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    Huh? COBRA does not impact an employer unless they have 20 or more employees. Employers with less than 20 employees are not subject to COBRA. It has been that way since COBRA was enacted. The employer never has to contribute anything to the COBRA coverage. The COBRA coverage must be exactly the same as the group health coverage that was extant at the employee had the event that triggered COBRA. The cost to the employee for the COBRA coverage is the amount the employer pays for the group health coverage; however, in addition to the actual cost of the group coverage the employer may add a surcharge capped at 2% above the cost of coverage. If that has changed, please enlighten me by citing the legislation that brought about the change you mentioned.
     
    arnguy, Mar 26, 2008
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  9. LGilmore
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    ow. read up guys...

    Cobra applies to the number of employees working (not necessarily insured by) a an employer for a given day. There is more detail but I don't want to copy and post.. just take a googgle look.

    A group of 5 can offer cobra benefits. The employer is in no way responsible to pay any portion of the cobra premium. Not all insurance products are subject to cobra either. A plan may bundle or un bundle all cobra benefits (med, vision, dental) and charge a small handling fee.

    Tony C you would greatly improve your stature at these meetings if you could correct some of the misinformation flowing free..Before anybody acts on it.
     
    LGilmore, Mar 26, 2008
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  10. Dave020
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    Dave020 Super Moderator Moderator

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    I don't think that this is correct. A group not subject to either a state mini-COBRA or federal COBRA requirement would not be allowed by the insurance carrier to continue coverage on non-active (off payroll) employees. This would seriously skew that risk of the group. The only way this could be done would be to list the beneficiary as still active employee which would constitute insurance fraud. I believe a group under 20 would only be allowed to offer continuation coverage if approved by the health insurance carrier (excepting, of course, mini-COBRA).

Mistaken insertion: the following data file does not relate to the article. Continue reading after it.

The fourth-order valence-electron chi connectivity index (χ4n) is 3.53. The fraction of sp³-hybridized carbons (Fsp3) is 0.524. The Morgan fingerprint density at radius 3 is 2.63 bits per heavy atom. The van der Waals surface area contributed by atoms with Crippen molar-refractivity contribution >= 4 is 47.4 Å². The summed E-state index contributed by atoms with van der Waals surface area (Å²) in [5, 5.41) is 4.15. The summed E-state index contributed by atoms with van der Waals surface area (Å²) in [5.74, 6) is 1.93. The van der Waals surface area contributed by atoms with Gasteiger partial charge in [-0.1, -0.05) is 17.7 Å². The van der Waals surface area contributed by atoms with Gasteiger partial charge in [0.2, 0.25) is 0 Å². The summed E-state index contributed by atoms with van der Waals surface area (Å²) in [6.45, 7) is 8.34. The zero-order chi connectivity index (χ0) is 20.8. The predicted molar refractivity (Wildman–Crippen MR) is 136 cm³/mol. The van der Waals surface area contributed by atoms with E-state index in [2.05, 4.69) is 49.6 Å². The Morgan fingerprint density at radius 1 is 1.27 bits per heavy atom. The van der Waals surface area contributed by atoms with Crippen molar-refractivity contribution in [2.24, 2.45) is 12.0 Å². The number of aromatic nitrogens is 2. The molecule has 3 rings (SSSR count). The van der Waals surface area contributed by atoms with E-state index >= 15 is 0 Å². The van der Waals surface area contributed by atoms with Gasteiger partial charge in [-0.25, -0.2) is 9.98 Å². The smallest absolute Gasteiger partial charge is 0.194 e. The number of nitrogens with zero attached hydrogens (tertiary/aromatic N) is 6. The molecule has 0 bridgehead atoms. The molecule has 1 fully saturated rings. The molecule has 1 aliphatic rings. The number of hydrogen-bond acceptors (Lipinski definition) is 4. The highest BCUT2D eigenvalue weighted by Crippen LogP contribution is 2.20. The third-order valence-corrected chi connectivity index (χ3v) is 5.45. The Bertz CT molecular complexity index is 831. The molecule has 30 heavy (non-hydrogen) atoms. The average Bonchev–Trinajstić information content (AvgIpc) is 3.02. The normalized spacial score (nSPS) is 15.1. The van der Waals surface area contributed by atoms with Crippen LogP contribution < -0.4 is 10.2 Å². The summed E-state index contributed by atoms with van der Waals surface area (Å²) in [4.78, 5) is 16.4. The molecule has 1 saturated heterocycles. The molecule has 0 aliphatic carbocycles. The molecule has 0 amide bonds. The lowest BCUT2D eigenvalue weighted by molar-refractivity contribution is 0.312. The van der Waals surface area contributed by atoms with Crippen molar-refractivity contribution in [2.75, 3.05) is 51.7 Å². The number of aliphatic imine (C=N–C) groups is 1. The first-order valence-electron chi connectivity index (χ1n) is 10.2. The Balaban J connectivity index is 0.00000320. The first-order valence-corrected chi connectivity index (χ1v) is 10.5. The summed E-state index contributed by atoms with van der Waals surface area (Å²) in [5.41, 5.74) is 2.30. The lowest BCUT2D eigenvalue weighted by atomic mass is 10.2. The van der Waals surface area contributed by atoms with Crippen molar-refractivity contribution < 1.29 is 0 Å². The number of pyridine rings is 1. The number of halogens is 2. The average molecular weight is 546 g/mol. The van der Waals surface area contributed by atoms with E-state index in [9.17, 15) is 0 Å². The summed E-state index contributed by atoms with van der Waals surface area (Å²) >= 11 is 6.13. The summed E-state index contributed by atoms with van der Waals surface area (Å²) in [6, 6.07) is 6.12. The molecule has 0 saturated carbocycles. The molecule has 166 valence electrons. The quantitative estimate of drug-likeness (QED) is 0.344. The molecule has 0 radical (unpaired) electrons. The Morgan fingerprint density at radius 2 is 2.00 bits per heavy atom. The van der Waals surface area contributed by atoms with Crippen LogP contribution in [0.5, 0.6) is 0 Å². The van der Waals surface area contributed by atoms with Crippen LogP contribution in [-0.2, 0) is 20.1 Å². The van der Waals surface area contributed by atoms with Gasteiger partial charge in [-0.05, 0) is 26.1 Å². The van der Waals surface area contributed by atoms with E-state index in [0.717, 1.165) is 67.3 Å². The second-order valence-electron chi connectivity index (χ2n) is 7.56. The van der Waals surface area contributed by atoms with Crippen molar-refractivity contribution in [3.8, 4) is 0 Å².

Now, onto the basics since there is some confusion.....

    1 - groups with 20 or more employees for at least 1/2 or the previous calendar year are required to offer continuation under federal COBRA. The counting for employees includes both full-time employees (30+ hours per week) and part-time employees counted fractionally (i.e., 3 10-hour per week employees constitute 1 30-hour per week employee and count as 1 employee)

    The federal government does NOT recognize any group under 20 employees, period. Any group under 20 employees may fall under a state law, but is not subject to federal COBRA laws. In addition, 20+ person groups are required to be primary insurance with Medicare as secondary. Under 20, Medicare is primary and private group is secondary.

    2 - Groups under 20 employees are exempt from federal COBRA laws and are not required to offer COBRA continuation. Many states have enacted mini-COBRA programs that mirror federal COBRA for groups under 20. Each state determines the minimum group size. Most states are 2-19 however Ohio is 10-19 and does not recognize, even on a state level, groups 2-9 for continuation purposes.

    There are some states that have no mini-COBRA programs available, some are 2-3 months, others 36 months. Nevada has it, but not if you quit your job, only if you are fired.
     
    Dave020, Mar 26, 2008